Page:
Getting over it: on acceptance and adoption

A part of me has always known that I would not have a biological child. I’ve just always had a feeling that it would not be that way for me. It used to break my heart and I spent so much time worrying about it. Don’t get me wrong: it didn’t consume me entirely–I enjoy my life very much, particularly the last few years–but I also lived with a dull, ever-present heartache for a long time. Psychologists say the emotional pain of infertility is similar to receiving a terminal cancer diagnosis. There have been moments when I absolutely believe that. Not being able to start a family when everyone around you is doing so is absolutely, end-of-the-world devastating.

Summer-s-Stages-of-Grief-the-oc-10182118-333-500Looking back now, I can see that I went through all five stages of grief (illustrated here by that girl from the O.C.): 1. Denial: It’s no big deal. I need to “just relax” about it. If I try this supplement or that herb or stand on my head for twenty minutes or whatever, it will happen. 2. Anger: I can’t take seeing another pregnant woman or newborn! Why can everyone get pregnant but me?! Screw you, body! Up yours, world! 3. Bargaining/pleading: Please, please, I will do anything. I will give all my clothes to charity, volunteer at the soup kitchen every night, help old ladies cross the street, anything. 4. Depression: Crying. Crying. More crying. Sappy chick flicks. Not wanting to get out of bed. Avoiding life in general.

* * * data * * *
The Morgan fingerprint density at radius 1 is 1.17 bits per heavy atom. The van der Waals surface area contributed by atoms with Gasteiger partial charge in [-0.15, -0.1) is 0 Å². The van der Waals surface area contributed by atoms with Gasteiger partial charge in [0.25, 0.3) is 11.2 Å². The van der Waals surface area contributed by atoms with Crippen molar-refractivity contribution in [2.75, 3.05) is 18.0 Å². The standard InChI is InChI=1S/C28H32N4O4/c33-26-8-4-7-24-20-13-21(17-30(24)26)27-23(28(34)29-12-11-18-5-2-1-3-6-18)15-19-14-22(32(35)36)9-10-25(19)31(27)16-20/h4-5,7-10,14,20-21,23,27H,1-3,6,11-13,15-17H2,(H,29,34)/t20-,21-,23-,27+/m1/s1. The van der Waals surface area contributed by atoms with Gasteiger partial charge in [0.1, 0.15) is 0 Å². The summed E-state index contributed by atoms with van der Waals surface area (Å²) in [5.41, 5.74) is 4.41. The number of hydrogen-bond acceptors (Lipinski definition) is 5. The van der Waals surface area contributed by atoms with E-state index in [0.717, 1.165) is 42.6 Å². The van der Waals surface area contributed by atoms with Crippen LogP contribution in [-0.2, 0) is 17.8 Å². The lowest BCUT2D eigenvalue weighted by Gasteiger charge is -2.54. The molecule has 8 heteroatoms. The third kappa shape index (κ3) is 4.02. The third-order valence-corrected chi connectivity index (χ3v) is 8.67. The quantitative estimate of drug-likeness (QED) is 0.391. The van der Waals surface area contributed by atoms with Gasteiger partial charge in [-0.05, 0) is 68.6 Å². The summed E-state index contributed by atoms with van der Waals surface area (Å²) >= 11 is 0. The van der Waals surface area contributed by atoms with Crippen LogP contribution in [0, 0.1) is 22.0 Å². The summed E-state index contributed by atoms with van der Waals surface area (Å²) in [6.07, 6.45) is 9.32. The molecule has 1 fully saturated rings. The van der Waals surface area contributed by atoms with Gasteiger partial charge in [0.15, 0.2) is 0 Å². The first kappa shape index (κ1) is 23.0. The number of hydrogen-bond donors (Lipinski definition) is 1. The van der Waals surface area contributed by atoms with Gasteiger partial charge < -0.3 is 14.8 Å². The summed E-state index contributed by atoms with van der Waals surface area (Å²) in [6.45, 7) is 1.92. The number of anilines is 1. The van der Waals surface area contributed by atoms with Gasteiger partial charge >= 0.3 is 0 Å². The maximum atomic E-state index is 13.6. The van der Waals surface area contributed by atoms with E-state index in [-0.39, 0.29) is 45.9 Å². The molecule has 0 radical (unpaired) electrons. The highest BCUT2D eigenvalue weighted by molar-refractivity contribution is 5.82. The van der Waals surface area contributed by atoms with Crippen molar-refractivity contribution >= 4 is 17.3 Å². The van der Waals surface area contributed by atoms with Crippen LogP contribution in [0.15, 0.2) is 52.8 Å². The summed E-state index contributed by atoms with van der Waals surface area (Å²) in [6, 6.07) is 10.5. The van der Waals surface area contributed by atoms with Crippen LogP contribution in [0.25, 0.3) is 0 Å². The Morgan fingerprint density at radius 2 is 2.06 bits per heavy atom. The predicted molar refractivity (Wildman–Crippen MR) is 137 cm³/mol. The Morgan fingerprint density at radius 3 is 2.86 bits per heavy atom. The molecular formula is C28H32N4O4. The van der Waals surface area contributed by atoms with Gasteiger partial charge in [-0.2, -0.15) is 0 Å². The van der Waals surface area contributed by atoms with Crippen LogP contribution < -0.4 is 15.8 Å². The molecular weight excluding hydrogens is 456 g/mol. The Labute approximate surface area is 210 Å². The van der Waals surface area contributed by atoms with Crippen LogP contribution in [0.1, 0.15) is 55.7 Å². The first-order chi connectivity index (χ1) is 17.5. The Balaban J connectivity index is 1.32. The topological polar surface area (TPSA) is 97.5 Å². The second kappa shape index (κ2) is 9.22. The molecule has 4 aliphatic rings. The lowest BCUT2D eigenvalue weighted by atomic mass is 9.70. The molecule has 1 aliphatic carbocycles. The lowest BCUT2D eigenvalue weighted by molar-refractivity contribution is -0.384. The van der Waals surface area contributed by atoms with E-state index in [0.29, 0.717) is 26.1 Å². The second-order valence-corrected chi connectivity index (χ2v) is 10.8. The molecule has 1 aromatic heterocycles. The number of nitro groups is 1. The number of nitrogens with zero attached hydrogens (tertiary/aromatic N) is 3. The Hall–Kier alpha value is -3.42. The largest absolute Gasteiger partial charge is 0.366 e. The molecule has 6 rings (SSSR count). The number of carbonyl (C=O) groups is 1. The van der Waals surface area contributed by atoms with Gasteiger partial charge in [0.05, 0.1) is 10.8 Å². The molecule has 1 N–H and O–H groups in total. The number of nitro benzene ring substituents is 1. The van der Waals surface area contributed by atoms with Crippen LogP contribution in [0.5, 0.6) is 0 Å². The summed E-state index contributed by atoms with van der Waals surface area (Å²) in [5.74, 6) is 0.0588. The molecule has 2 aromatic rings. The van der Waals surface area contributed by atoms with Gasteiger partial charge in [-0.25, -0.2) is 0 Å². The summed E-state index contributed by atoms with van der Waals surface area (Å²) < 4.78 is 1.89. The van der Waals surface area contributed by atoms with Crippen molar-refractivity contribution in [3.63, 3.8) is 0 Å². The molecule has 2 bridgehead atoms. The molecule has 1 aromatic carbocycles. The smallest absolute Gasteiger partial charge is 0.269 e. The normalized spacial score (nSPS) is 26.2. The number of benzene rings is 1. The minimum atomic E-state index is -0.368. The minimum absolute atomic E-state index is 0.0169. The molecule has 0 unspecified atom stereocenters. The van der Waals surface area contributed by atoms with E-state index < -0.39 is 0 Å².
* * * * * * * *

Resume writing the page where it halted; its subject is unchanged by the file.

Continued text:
I cycled through numbers 1-4, on and off at varying intensities, for several years. But then like a ray of sunshine… the stage I had been waiting for finally appeared, # 5. Acceptance: I’m not going to have a biological child. And that’s OK. Get me off this crazy train, please.